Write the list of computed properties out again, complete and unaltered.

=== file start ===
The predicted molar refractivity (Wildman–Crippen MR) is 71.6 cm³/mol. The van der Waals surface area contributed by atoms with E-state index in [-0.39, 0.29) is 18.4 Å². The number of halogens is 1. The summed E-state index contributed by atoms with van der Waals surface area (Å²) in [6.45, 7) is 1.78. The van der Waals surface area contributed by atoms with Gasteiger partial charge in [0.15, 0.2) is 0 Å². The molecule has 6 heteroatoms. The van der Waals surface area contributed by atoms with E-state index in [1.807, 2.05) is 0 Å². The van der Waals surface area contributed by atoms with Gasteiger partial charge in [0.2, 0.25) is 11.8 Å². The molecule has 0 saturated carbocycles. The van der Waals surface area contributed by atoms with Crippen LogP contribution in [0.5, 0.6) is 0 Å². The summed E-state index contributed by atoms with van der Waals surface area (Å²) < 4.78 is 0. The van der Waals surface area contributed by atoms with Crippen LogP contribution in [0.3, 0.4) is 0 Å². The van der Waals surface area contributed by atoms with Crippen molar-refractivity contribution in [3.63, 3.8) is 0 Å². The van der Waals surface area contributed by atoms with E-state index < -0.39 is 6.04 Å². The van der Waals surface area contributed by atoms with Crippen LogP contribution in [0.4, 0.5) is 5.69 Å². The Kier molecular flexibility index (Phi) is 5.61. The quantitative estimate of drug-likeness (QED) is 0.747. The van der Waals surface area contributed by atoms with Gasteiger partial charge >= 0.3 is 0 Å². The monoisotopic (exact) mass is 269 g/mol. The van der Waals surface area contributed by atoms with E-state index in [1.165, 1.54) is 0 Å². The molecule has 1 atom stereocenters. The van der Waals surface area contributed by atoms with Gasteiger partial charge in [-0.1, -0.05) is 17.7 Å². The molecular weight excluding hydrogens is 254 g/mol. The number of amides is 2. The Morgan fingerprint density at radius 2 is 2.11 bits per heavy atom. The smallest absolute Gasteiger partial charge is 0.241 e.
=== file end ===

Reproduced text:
The predicted molar refractivity (Wildman–Crippen MR) is 71.6 cm³/mol. The van der Waals surface area contributed by atoms with E-state index in [-0.39, 0.29) is 18.4 Å². The number of halogens is 1. The summed E-state index contributed by atoms with van der Waals surface area (Å²) in [6.45, 7) is 1.78. The van der Waals surface area contributed by atoms with Gasteiger partial charge in [0.15, 0.2) is 0 Å². The molecule has 6 heteroatoms. The van der Waals surface area contributed by atoms with E-state index in [1.807, 2.05) is 0 Å². The van der Waals surface area contributed by atoms with Gasteiger partial charge in [0.2, 0.25) is 11.8 Å². The molecule has 0 saturated carbocycles. The van der Waals surface area contributed by atoms with Crippen LogP contribution in [0.5, 0.6) is 0 Å². The summed E-state index contributed by atoms with van der Waals surface area (Å²) < 4.78 is 0. The van der Waals surface area contributed by atoms with Crippen LogP contribution in [0.3, 0.4) is 0 Å². The van der Waals surface area contributed by atoms with Crippen molar-refractivity contribution in [3.63, 3.8) is 0 Å². The van der Waals surface area contributed by atoms with E-state index < -0.39 is 6.04 Å². The van der Waals surface area contributed by atoms with Crippen LogP contribution in [0.4, 0.5) is 5.69 Å². The Kier molecular flexibility index (Phi) is 5.61. The quantitative estimate of drug-likeness (QED) is 0.747. The van der Waals surface area contributed by atoms with Gasteiger partial charge >= 0.3 is 0 Å². The monoisotopic (exact) mass is 269 g/mol. The van der Waals surface area contributed by atoms with E-state index in [1.165, 1.54) is 0 Å². The molecule has 1 atom stereocenters. The van der Waals surface area contributed by atoms with Gasteiger partial charge in [-0.1, -0.05) is 17.7 Å². The molecular weight excluding hydrogens is 254 g/mol. The number of amides is 2. The Morgan fingerprint density at radius 2 is 2.11 bits per heavy atom. The smallest absolute Gasteiger partial charge is 0.241 e.